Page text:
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ORIGINAL ARTICLE
Year : 2018  |  Volume : 2  |  Issue : 3  |  Page : 213-219

Geographic characterization of the tuberculosis epidemiology in iran using a geographical information system


1 Department of Microbiology, Tumor and Cell Biology, Karolinska Institute, Stockholm, Sweden
2 Mycobacteriology Research Center, National Research Institute of Tuberculosis and Lung Disease, Shahid Beheshti University of Medical Sciences, Tehran, Iran

Correspondence Address:
Dr. Sven Hoffner
Department of Microbiology, Tumor and Cell Biology, Karolinska Institute, Stockholm
Sweden
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Source of Support: None, Conflict of Interest: None


DOI: 10.4103/bbrj.bbrj_72_18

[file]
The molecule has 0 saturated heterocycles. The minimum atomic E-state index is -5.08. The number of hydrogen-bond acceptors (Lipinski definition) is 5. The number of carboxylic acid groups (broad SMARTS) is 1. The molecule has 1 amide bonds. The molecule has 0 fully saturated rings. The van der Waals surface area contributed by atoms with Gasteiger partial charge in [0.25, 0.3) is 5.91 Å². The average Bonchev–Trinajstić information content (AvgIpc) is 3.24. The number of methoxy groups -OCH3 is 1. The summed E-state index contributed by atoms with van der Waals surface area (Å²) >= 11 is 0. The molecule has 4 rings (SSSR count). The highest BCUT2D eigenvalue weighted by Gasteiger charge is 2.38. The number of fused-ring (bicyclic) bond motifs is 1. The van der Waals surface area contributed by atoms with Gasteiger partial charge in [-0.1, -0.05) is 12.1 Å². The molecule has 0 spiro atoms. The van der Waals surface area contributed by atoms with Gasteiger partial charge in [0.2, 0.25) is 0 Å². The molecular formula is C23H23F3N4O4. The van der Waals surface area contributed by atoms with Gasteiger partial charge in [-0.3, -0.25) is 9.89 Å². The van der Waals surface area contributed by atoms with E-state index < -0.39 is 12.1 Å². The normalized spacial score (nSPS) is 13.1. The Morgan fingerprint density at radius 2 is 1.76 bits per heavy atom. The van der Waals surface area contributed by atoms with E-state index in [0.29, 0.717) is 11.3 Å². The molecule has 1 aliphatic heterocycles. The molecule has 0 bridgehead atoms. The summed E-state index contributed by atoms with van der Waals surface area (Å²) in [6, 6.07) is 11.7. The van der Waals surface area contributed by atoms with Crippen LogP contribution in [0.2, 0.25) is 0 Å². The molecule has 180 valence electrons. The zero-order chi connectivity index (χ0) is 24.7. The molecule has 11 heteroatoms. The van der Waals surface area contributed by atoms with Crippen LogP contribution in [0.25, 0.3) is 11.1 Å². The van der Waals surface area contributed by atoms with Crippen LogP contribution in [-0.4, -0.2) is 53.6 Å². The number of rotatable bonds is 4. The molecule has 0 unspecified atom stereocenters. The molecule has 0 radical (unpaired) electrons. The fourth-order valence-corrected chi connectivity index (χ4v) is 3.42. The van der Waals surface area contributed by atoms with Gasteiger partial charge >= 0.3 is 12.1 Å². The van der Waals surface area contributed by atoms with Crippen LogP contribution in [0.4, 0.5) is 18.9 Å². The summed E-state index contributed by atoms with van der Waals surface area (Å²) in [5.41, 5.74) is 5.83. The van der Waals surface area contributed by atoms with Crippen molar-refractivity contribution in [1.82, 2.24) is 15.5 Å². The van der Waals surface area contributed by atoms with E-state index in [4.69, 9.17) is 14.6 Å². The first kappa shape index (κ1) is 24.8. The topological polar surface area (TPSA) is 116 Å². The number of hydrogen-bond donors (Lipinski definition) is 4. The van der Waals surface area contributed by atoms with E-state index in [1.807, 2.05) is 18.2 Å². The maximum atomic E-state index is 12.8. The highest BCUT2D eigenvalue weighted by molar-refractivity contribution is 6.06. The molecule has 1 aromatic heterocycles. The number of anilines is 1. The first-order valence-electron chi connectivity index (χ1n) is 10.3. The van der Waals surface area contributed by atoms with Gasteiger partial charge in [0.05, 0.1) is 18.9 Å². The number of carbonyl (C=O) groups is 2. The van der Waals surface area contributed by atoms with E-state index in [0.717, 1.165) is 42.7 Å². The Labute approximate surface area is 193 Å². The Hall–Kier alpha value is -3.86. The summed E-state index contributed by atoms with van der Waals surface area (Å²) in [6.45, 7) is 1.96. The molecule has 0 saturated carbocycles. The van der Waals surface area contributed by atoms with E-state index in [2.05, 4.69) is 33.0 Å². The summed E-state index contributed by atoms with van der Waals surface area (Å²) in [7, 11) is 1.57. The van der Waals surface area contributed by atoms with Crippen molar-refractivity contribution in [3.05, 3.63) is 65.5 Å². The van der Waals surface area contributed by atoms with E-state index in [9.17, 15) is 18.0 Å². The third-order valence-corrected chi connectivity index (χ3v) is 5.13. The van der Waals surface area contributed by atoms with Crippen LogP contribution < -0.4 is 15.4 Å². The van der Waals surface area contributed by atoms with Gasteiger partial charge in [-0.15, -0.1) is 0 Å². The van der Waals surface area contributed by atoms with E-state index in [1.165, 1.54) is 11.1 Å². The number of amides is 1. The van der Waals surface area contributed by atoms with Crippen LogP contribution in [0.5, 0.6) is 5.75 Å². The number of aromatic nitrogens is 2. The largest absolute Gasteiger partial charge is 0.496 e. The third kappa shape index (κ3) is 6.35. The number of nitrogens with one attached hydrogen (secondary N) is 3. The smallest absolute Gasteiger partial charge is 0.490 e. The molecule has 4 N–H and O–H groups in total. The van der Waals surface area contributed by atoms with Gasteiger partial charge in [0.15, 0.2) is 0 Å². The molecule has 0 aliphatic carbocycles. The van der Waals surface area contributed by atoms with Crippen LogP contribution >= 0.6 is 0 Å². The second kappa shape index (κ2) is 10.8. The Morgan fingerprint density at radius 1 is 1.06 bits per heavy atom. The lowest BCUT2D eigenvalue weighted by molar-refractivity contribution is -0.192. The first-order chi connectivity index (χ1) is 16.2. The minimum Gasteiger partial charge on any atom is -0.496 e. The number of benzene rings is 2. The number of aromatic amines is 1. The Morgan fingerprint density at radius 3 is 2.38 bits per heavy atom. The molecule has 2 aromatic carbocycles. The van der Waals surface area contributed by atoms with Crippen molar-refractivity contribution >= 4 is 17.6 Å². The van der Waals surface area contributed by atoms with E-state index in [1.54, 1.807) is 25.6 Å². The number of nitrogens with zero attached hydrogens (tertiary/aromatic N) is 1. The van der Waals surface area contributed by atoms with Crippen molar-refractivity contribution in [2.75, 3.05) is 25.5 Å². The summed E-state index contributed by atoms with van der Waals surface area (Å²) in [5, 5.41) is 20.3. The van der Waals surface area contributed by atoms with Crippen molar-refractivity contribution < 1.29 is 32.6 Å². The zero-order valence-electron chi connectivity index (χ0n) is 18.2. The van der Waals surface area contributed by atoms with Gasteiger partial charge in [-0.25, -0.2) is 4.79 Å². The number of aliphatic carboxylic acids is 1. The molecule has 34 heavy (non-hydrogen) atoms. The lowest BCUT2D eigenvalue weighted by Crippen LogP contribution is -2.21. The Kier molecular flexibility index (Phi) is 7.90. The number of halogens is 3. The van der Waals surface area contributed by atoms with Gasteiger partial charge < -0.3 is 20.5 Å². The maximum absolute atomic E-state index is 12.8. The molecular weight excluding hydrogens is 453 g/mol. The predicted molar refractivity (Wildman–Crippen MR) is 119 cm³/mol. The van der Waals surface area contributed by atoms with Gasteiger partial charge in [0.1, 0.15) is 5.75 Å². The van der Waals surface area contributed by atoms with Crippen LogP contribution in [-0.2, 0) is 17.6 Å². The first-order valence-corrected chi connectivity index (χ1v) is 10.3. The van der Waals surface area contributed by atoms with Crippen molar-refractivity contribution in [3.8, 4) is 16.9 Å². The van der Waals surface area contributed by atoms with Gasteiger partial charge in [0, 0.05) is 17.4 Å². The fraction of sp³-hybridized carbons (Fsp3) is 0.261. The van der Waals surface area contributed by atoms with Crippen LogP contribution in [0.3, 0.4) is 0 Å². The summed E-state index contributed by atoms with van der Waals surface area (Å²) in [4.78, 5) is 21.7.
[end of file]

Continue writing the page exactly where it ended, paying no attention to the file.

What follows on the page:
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Background: Medical geographic information systems (Medical GIS) has a pronounced capacity to help us understand infectious disease epidemiology, and the transmission of pathogens in a defined geographical area over time. This could not only help us increase the understanding of public health, but also be a most useful base for medical intervention as improved infection control where it is most needed. In this study, we applied GIS to characterize Tuberculosis (TB) epidemiology in Iran. TB, caused by Mycobacterium tuberculosis, is a severe bacterial infection that can be transmitted among humans and more than 10 million people develop active TB every year and with a mortality of 1.4 million. Methods: In this cross-sectional study carried out on 3710 tuberculosis patients who had been diagnosed in 2013 to 2017 at the National Tuberculosis Reference Laboratory, we aimed to explore the geographic and gender patterns of tuberculosis in Iran using GIS. Results: Results showed that the number of patients with tuberculosis was highest in Tehran city, despite the fact that it is the richest and most developed city of Iran and that the tuberculosis dispersion reflected by GIS revealed a significant geographical heterogeneity. Conclusion: These results could be useful to establish and implement new guidelines for effective control strategies in geographic areas with the highest prevalence of tuberculosis.


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